7 Startups That Are Owning the Data Game If you want to succeed in business in 2015 and beyond, you have to invest in data like these companies.
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Big data is big business. The first quarter of 2015 was the most funded big data quarter since 2000, with $13.4 billion being given out in 1,020 deals.
Want to see who came out on top of this lending spree? Here are seven startups that are owning the data game. Some of them use data in innovative ways themselves, while others work to make big data more accessible to others. Either way, don't take your eyes off these game changers.
By now most people have heard of Uber, the taxi-alternative startup that's shaking up major cities. What you may not know is that Uber uses big data in incredible ways to streamline and optimize its business operations.
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Through data analysis, Uber can predict where passengers want to go, allowing them to staff more efficiently. Another fun example of the way the company uses data comes from its recent analysis that showed that Uber drivers can optimize their earnings by staying in one place -- rather than driving around hoping to be near potential customers.
Finally, Uber uses data to implement dynamic "surge pricing," encouraging more Uber drivers to work when there's a lot of demand for rides.
Foursquare has recently relaunched using new data-mining techniques to deliver recommendations for places users may enjoy eating, visiting or shopping. Using social-network analysis, the company is able to not only analyze individuals' likes and dislikes, but also who they're with and when.
As a result, it's able to make recommendations to influencers in the hope that the entire group will follow their lead. In conjunction with other machine-learning technology, this allows Foursquare to make pertinent, relevant suggestions that drive customers to local businesses.
Getting apps to talk to each other has been a major challenge for online business for a while -- a challenge that Zapier addresses by allowing you to create "Zaps" that occur based on a trigger from another app. Want to receive your new Gmail messages in Slack? Add an event to Google Calendar from Evernote? Zapier has a zap for that.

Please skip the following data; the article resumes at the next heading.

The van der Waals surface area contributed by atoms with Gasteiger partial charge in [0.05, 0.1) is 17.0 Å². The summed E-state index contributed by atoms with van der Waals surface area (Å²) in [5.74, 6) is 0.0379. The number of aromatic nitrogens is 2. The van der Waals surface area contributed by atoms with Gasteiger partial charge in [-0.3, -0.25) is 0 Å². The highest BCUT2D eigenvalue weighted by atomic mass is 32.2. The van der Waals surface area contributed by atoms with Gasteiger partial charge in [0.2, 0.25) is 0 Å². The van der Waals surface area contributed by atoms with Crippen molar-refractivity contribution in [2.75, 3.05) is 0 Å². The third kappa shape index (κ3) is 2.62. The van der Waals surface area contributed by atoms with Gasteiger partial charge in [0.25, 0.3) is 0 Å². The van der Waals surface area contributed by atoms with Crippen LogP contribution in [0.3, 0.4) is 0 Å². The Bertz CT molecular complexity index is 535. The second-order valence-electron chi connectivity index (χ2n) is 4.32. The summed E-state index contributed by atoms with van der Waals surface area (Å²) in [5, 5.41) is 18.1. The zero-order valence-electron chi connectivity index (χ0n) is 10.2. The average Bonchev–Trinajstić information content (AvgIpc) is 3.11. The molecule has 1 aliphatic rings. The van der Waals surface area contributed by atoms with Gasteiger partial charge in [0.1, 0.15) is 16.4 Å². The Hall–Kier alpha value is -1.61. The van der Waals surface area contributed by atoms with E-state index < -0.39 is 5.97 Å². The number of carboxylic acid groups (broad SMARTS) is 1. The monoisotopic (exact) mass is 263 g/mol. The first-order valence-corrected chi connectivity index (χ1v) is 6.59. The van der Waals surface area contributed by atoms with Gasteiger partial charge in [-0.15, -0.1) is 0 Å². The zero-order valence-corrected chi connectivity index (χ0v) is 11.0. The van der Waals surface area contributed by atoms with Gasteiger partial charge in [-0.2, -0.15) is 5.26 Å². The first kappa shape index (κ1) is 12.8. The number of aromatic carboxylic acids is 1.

Zapier uses qualitative data from users to determine which apps to add into the system next, allowing it to be responsive and agile in meeting customer requests for updates.
Credit card fraud is a major problem, and as payments go increasingly mobile, that problem will only increase. Feedzai is a company that uses big data to detect and stop fraud in real time.
Instead of using standard rules-based fraud detection, the startup combines machine learning with behavioral analysis. This mining and use of big data creates software that tracks and analyzes the way consumers behave when they make purchases, allowing Feedzai to detect when something is unusual and send an immediate alert.
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Initially, Spotify, the music-streaming service that allows you to access songs for a set subscription fee and play them on demand with no ads, relied on usage-based algorithms to connect users to preferred music. Unfortunately, though, the results weren't as helpful to users as the company hoped.
In early 2014, the company bought the startup Echo Nest, which had developed an artificial intelligence specifically for music selection. The new AI is based on more than 50 factors, and with the enormous amount of data from users' selections, it can make surprisingly helpful suggestions. These days, Spotify is leveraging big data to include even more factors, such as Facebook status updates and weather notifications.
Although a bit creepy from a consumer perspective, PlaceIQ is a marketer's dream. In much the same way that cookies on web browsers have allowed marketers to understand consumer behavior online, PlaceIQ uses location-based tracking data to tell companies where customers have been in the physical world. PlaceIQ combines this with demographic data to help marketers understand how people react to advertising placement and other factors, enabling it to optimize media buys and other campaign expenditures.
7. Beyond Sports
A Netherlands-based startup, Beyond Sports is a virtual-reality simulator that creates soccer-training programs based on real-world match data. This innovative use of available data allows an athlete to train not only based on his or her performance, but based on the performance of the major soccer stars he or she wants to emulate. Currently, the company is in talks to apply the technology to football, cycling, field hockey and ice hockey, meaning that watching film to study games could soon be old news.
Startups that use big data effectively are the ones that will gain profitability over the next several years. Thankfully, there are a number of tools out there, such as import.io, Google Analytics and Mixpanel that can be used to harness data for competitive gain. Missing out on the insights that come from data analysis and the various types of testing that are available is a mistake that no business can afford to make.
These startups are owning the data game, but we can all learn from their applications of data science to drive massive business gains.